Forestry – Best Management Practices for Loggers

The Alabama Environmental Management Act authorizes the Alabama Department of Environmental Management (ADEM) to establish and enforce water quality


standards, regulations, and penalties in order to carry out the provisions of state and federal water quality laws.  From that authorization, ADEM Administrative Code prohi
bits the deposition of pollutants into or the degradation of the physical, chemical, or biological integrity of the waters of the state.

With regard to silviculture (logging, site preparation, reforestation, and prescribed burning; just to name a few silvicultural practices), non-point source pollutants include, but are not limited to:


Sediment Soil being put or getting into the water from such activities as stream crossings, skid trails, haul roads
Organic materials Tops in streams, stream crossings left in place
Temperature Not enough shade from the trees in the Streamside Management Zone (SMZ) or not leaving an SMZ
Trash Oil buckets left on site
Pesticides Spraying herbicides that do not have an aquatic label into the waters of the state
Nutrients Improperly applying fertilizer into the waters of the state

ADEM advocates that avoiding environmental problems through voluntary application of preventive techniques (Best Management Practices – BMPs) is the desired, less expensive, mos051t cost-effective and practical route to take.  It costs when restoration has to be implemented after the fact.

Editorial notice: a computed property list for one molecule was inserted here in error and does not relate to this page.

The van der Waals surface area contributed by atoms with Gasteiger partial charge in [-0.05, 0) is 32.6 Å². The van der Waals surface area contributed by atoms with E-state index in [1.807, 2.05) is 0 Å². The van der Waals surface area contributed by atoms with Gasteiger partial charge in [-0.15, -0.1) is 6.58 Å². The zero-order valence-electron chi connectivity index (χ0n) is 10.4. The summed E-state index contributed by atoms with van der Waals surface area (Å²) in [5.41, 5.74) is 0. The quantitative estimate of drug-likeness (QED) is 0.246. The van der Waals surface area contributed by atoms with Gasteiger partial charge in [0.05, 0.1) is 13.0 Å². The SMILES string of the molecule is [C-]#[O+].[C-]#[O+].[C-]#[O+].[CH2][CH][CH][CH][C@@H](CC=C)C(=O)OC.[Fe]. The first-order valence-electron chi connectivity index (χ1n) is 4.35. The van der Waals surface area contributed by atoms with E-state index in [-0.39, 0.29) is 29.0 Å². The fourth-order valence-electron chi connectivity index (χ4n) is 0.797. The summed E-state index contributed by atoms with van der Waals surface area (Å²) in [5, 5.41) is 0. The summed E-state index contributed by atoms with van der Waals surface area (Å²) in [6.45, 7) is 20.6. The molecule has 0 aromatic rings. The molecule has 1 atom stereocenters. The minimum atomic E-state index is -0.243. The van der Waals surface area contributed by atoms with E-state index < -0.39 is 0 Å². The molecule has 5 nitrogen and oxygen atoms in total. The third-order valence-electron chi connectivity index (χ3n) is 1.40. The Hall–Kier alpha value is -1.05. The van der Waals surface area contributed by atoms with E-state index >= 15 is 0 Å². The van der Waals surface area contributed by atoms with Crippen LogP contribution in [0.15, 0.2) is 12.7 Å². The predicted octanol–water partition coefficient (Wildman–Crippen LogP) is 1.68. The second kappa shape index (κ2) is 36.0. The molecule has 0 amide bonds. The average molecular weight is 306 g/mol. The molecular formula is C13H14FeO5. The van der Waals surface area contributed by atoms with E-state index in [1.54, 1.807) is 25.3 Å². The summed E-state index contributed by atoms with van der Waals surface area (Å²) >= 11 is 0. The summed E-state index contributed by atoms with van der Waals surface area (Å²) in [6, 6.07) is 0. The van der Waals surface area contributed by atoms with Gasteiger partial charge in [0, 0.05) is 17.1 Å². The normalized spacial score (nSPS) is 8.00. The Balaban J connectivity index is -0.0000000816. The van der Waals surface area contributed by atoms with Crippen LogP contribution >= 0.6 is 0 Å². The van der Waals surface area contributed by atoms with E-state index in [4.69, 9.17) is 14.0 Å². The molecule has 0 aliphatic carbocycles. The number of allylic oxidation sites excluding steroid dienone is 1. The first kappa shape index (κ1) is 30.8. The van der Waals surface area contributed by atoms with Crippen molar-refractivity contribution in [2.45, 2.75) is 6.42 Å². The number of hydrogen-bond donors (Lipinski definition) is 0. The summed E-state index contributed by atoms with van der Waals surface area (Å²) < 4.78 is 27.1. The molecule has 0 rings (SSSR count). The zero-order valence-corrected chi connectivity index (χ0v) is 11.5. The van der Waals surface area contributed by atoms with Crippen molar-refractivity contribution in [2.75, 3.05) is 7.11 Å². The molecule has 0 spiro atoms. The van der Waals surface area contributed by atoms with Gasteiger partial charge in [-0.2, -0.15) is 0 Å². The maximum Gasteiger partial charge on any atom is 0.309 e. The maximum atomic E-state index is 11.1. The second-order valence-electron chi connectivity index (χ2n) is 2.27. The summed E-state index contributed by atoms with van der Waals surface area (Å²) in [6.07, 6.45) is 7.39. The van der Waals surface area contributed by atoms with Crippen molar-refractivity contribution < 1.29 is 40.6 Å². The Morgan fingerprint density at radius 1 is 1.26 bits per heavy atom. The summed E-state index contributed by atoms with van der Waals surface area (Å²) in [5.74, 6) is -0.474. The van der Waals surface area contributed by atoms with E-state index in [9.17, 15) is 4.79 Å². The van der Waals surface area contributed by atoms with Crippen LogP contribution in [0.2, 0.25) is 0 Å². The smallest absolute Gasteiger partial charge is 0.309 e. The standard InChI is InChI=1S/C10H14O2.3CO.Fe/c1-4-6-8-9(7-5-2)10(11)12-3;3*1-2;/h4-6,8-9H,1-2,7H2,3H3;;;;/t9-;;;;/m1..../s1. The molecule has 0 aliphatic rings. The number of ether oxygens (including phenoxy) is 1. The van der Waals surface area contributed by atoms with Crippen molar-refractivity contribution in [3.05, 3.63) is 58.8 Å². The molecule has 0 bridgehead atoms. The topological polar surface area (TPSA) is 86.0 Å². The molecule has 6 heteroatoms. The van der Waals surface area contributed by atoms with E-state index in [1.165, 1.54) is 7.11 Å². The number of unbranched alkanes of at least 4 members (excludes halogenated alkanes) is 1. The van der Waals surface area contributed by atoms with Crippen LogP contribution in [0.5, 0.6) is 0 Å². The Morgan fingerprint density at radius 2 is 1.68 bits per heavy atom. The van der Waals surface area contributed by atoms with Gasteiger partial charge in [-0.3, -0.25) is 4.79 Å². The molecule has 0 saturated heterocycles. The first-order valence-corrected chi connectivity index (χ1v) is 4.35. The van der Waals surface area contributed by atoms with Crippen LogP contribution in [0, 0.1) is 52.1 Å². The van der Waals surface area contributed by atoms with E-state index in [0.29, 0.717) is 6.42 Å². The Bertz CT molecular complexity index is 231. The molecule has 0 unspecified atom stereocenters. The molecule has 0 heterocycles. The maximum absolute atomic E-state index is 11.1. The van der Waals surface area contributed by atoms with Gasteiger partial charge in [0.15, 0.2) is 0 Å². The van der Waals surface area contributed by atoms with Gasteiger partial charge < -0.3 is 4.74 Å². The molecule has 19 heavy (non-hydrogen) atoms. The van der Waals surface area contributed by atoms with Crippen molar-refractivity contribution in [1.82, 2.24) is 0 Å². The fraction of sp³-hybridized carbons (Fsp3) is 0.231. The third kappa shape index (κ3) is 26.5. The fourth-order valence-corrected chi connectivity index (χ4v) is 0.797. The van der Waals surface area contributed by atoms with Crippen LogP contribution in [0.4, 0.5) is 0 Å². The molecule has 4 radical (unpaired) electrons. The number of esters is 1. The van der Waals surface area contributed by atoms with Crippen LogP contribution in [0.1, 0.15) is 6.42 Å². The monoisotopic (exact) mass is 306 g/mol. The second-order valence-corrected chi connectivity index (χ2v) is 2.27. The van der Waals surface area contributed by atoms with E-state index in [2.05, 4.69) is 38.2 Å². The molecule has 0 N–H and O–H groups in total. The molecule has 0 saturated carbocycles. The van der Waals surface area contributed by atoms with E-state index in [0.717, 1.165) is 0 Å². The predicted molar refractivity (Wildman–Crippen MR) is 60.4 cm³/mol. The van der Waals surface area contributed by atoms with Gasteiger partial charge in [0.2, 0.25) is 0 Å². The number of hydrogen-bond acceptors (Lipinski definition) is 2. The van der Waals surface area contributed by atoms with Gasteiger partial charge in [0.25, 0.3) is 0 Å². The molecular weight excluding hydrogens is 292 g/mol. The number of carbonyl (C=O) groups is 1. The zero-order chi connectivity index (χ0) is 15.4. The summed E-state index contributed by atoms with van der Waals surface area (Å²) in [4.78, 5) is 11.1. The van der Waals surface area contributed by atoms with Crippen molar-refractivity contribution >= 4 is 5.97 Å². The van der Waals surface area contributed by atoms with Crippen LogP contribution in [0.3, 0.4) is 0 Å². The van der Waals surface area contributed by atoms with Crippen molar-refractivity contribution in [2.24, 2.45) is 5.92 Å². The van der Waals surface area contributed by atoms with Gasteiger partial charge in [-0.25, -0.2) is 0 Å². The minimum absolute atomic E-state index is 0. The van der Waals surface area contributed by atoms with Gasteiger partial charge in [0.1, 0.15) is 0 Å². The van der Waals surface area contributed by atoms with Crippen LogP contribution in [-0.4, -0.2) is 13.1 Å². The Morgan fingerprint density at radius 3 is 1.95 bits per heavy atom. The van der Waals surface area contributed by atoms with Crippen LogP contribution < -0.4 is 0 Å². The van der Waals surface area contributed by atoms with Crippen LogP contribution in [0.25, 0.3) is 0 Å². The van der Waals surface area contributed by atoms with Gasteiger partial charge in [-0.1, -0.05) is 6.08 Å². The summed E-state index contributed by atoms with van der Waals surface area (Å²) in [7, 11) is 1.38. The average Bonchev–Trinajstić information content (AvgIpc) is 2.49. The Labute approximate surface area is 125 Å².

Loggers can obtain a copy of Alabama’s Best Management Practices for Forestry at any Alabama Forestry Commission office or by going online to  You can also contact Ray Clifton with the Alabama Loggers’ Council at or Chris Erwin with the SFI Loggers Education Committee at


Although it is stated that BMPs are voluntary preventive techniques to protect water quality, it must also be stated that the proper implementation of BMPs are mandated in the standards of the three third-party certification programs being used in Alabama at this

time; the Sustainable Forestry Initiative (SFI), Tree Farm, and the Forest Stewardship
Council (FSC). If BMPs are not implemented or poorly implemented by you, the logger, the
tract will not be in compliance with the certification program. This can really cause you a
problem, not to mention the environmental concerns. One-third of Alabama’s forestland is
covered under one of these programs. Chances are your next tract of timber will be as well.

If you have questions, contact Jim Jeter at 205-333-1590 x19, by email at or write to his attention at Alabama Forestry Commission, 8135 McFarland Boulevard, Northport 35476